Heretical Thinking

Sue Blackmore reports on a pledge which I hadn’t heard of but certainly will comply with, undertaking to write to the BBC and request that they allow atheists, humanists and “brights” (sorry, cannot bring myself to use that term unironically) to speak on Thought for the Day.

The difference between Blackmore’s sensible approach, and the rather more incendiary wording of the pledge itself, is what I’m getting at when I express my wariness about “new” atheism. I’m all for forthright views, but not angry ones. The Atheist Bus Campaign is great because, fundamentally, it is a lighthearted response to something quite genuinely offensive. Blackmore’s emphasis is not on banning Thought for the Day but expanding it – and in the process appraising what it is there to do.


  1. I haven’t commented on your recent atheism posts, mostly because I agree with you and where’s the fun in that.

    Having been an avid fan of Dawkins’ popular biology works like River out of Eden, The Extended Phenotype and the brilliant Ancestor’s Tale, it took me a couple of years to get round to looking at his work on religion (it might have been quicker if that “bright” nonsense he and Dennett dreamed up hadn’t put me off).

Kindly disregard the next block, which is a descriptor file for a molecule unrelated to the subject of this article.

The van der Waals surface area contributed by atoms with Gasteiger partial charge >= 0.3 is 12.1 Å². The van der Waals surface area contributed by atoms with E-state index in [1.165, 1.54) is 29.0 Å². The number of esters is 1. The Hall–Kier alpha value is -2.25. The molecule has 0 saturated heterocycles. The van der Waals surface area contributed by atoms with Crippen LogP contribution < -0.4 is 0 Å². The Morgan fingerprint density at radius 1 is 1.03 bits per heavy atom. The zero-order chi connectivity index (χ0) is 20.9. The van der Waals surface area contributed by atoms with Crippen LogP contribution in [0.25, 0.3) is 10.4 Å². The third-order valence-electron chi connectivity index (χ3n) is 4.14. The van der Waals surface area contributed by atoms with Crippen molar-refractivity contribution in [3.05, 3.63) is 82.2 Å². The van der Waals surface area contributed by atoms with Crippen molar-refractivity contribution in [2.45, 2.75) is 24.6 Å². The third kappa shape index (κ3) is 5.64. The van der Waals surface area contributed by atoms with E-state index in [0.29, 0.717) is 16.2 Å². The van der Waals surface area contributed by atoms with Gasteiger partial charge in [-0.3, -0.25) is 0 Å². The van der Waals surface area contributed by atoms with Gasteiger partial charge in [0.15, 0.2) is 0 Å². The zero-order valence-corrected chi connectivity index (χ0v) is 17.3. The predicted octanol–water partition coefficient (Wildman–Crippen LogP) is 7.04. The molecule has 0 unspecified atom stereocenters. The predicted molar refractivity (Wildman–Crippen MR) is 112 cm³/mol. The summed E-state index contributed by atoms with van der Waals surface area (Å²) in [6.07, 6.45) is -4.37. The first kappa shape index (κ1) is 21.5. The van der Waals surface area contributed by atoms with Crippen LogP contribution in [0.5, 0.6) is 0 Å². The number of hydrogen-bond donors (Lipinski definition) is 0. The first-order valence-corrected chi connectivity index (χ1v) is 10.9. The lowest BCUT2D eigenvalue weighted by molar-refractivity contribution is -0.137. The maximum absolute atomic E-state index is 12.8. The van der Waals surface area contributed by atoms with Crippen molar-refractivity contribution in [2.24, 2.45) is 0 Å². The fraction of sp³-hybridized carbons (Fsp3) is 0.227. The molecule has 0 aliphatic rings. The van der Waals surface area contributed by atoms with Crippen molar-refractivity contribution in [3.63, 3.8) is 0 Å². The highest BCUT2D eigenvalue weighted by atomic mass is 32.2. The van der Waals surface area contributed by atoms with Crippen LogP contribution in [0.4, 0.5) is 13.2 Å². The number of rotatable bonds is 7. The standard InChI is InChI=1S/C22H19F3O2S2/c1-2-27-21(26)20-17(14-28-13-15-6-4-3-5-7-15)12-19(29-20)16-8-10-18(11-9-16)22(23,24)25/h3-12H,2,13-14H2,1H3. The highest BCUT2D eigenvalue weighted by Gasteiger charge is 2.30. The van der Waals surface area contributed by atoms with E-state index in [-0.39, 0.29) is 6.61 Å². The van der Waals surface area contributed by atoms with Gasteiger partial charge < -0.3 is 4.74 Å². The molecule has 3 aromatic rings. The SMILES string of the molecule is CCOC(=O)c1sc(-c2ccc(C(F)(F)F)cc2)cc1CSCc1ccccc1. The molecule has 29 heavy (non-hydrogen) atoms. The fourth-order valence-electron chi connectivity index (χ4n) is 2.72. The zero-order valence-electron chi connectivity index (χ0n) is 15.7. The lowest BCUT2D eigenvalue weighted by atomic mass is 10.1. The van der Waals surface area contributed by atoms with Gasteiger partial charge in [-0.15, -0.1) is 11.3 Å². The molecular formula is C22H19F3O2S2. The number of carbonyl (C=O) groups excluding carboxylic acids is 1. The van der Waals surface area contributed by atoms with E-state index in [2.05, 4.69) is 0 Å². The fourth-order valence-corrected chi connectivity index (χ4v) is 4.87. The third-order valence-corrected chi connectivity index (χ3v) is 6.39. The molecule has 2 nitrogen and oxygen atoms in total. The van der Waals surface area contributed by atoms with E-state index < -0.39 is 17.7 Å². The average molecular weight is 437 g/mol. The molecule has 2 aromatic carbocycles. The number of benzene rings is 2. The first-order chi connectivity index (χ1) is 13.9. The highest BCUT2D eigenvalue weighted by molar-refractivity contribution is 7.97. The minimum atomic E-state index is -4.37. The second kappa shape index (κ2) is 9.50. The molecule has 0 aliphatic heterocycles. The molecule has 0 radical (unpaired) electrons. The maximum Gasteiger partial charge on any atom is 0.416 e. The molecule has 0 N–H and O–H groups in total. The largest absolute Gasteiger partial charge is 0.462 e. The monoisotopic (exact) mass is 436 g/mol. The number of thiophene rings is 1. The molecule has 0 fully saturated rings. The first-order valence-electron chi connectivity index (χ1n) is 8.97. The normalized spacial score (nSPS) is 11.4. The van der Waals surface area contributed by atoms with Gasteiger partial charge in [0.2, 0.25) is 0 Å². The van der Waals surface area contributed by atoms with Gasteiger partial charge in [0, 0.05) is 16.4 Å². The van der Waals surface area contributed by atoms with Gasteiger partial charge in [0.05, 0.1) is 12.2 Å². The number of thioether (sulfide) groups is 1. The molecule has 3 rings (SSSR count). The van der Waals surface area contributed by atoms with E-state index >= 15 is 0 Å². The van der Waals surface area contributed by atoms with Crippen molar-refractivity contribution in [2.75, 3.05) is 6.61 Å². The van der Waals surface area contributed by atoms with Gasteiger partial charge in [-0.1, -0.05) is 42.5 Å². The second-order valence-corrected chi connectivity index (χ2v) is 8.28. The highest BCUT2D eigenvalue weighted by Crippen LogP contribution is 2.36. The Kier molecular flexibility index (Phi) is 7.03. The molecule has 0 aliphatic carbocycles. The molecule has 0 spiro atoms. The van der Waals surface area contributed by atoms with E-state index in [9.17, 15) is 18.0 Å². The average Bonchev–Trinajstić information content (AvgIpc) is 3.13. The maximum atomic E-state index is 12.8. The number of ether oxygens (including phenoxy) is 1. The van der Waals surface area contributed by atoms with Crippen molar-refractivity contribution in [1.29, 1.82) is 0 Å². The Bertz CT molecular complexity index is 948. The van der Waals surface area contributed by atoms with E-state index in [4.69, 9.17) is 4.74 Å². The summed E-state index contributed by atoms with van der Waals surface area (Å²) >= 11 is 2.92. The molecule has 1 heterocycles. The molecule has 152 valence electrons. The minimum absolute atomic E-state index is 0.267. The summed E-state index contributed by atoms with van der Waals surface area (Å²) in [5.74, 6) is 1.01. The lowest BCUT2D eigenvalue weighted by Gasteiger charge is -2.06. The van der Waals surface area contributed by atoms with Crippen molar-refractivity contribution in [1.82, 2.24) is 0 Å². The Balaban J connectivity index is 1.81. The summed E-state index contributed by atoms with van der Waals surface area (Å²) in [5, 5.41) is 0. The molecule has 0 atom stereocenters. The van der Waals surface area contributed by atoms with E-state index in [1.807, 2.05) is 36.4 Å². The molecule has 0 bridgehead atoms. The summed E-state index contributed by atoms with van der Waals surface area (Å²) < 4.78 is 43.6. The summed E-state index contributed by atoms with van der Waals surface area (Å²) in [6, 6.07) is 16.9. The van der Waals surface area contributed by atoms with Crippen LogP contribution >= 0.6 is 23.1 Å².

I’m about as firm an atheist as there is – based on evidence (or lack of it) I’ve come to the conclusion that a whole bunch of things I once believed in, from God to ghosts, aren’t real.

    But I don’t buy into Dawkins’ equating religion and child abuse, or the somewhat hackneyed idea that religion is responsible for all the ills of the world. I don’t think it’s my business to evangelise for atheism, nor do I believe that a world without religion would be much better than the one we have now.

    And I’ve emailed the Today programme.

  2. Er, I thought they already have someone from the Secular Society or the Humanist Association (or something similar) give the TotD frome time to time.

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